Tuesday, November 13, 2018

The Studio's First Day

Well, I opened the studio and I invited people into the gallery space. I have to admit that I was sheepish saying things like, "I just moved in. I'm not quite set up," or "I'm a new painter." I was self-dismissive because it is unsettling to have someone evaluate your creations. Then I began to enjoy the people who were visiting.

I had a fairly extensive conversation with a couple from France who were visiting the city. Then a family from Italy came by for a viewing, then a charming older woman from Switzerland stopped. ya ya. Next, some Germans walked through and they said they were visiting their college-aged son. One couple from New York chatted and asked, "Why are there few people here?" I explained that the outdoor SoWa Markets closed in October and the foot traffic slows in the winter. They said, "We came up from New York to see it." I met two other families from New York who came to Boston for a holiday to escape the big City. It was fascinating to discover who was visiting.

I share the space with a studio mate who does abstract work. Several people gravitated to her work, but I also notice that many people lingered at mine. This is not a comparison because the work cannot be compared, but it at least gave me confidence to know that my work is appreciated and admired.

A teenage girl popped in and said, "I like your paintings. I like that one, that one, that one, that one, and that one, but this is my favorite." I said, "Thank you." She replied, "My sister likes museums, but I like art galleries. The people are real in the studios and you get to talk with the artists. You can't talk with anyone in the museums."

After half an hour, the girl came back with her family and said, "Of all the paintings in this studio, I had to come back and look at my favorite one." That warmed my heart.

In the nearly two hours that I spent in the gallery, 46 people stopped by for a visit. I can't wait until First Friday.

Friday, November 9, 2018

A Dream Come True

To my great delight, I just opened an art studio this weekend in Boston’s South End at 450 Harrison Avenue, Studio 201. I share the space with an abstract artist, whom I met at a MassArt painting class.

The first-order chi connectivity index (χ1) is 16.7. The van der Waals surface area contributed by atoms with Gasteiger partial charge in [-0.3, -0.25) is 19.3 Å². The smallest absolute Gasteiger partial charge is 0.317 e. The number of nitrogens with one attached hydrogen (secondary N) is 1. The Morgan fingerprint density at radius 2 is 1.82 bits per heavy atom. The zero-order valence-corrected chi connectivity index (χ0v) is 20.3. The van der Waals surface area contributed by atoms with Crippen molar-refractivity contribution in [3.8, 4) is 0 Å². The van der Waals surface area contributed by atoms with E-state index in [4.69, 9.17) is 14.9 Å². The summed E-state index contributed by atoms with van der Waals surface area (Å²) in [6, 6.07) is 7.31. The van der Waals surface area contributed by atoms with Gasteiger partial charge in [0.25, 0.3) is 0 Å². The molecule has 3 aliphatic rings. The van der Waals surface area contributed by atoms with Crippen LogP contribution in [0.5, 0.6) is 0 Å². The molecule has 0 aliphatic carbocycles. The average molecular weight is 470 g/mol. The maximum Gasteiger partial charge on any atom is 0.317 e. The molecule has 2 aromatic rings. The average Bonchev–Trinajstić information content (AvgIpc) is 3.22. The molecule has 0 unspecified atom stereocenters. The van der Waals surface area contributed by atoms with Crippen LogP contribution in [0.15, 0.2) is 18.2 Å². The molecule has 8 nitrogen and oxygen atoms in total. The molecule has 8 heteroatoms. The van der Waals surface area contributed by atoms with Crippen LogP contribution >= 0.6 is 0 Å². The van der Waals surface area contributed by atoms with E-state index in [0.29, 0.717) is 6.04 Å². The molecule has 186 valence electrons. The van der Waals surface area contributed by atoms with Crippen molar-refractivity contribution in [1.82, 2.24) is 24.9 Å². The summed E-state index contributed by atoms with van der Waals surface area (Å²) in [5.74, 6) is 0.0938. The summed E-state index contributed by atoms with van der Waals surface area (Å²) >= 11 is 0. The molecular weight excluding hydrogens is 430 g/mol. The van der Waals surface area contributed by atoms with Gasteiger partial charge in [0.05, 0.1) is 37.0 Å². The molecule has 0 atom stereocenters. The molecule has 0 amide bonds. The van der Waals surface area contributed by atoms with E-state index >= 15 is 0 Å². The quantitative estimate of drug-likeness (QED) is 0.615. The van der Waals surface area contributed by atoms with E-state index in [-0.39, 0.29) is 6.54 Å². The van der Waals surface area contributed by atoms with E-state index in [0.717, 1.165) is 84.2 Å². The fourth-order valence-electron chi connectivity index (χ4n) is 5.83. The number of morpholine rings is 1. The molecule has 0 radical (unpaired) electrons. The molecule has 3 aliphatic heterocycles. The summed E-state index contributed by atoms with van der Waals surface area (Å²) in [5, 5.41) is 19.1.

Here is the link to the site: https://www.sowaboston.com/

The artists have been hosting event on First Fridays, and we have been trying to build the “Second Sundays” as an event as well. This Sunday is a “Second Sunday” and it is a long weekend to celebrate Veterans.

I am still in the process of setting up the studio, but I am delighted for the opportunity to paint in an energizing space with a community of very kind artists. I hope to you have a chance to visit sometime.

I had three visitors my first day and the studio wasn't even open. It was fun, but also unsettling. All of a sudden, I begin to wonder, "Am I good enough? Will anyone buy anything? Why am I here with all these accomplished trained artists?? 

Then I thought, "This studio is not a measure of what I have done; it is the promise of what I will do. The goal for me is to enjoy the process of creating through paint and to work on programs that will help people pray better." Then my self-doubt subsided. 

Last night, I put the first brush of fresh paint onto my canvass and I was hooked. This is nice.

Thursday, September 6, 2018

My Artist Statement

My name is Jack and I like to paint. I like to be called John too. I like colors, especially orange and blue. I like long shadows and dark values. I like bright colors, pencils, paints, chunks, snow, water, dogs, even cats, my Dutch heritage, family, friends, food, my Italian heritage, chocolate cake, torrone, pizzelles,  frost, a warm breezes, praying, the smell of roasting coffee, reflecting, textured surfaces, choral singing, biking, hiking, camping, listening, cooking, baking, spices, crumpets, cheeses, fresh vegetables, poetry, fashionable hats, shadows, writing, blogging, blowing bubbles, writing poems, cutting grass all day, pushing snow, crunching fall leaves, frolicking in it too, creating most anything, moonlight, stars, dawn, dusk, the setting sun, clouds, the rising sun, praying, and everything in between, glitter, laughter, piano, trumpets, small birds, sleeping, waking, the sound of the ocean, holidays, walking, tropical fruit, oranges, dark chocolate, flying, music, kayaking, photographing, diving boards, a good pencil sharpener, a smooth pen, painting, teaching, learning, helping, listening, boating, contemplating, getting older, sledding, the boardwalk, the beach, the seasons, snow, mountains, deep forests, clowning, museums, herbs, antiques, gardens, sending cards, elbow room, the quiet, silence, meditation, jigsaw puzzles, monasteries, traveling, seeing new things, seeing things news, floating, tools, stretching, gazing, trees, tumbling leaves, rocks, fireplaces, decorating, making you laugh, stained-glass windows, holding your attention, creating wonder, old dictionaries, losing oneself in a book, rain, warmth, my stole, a very large swing attached to an even larger tree, a deep breath, an even deeper breath, a long sustained breath.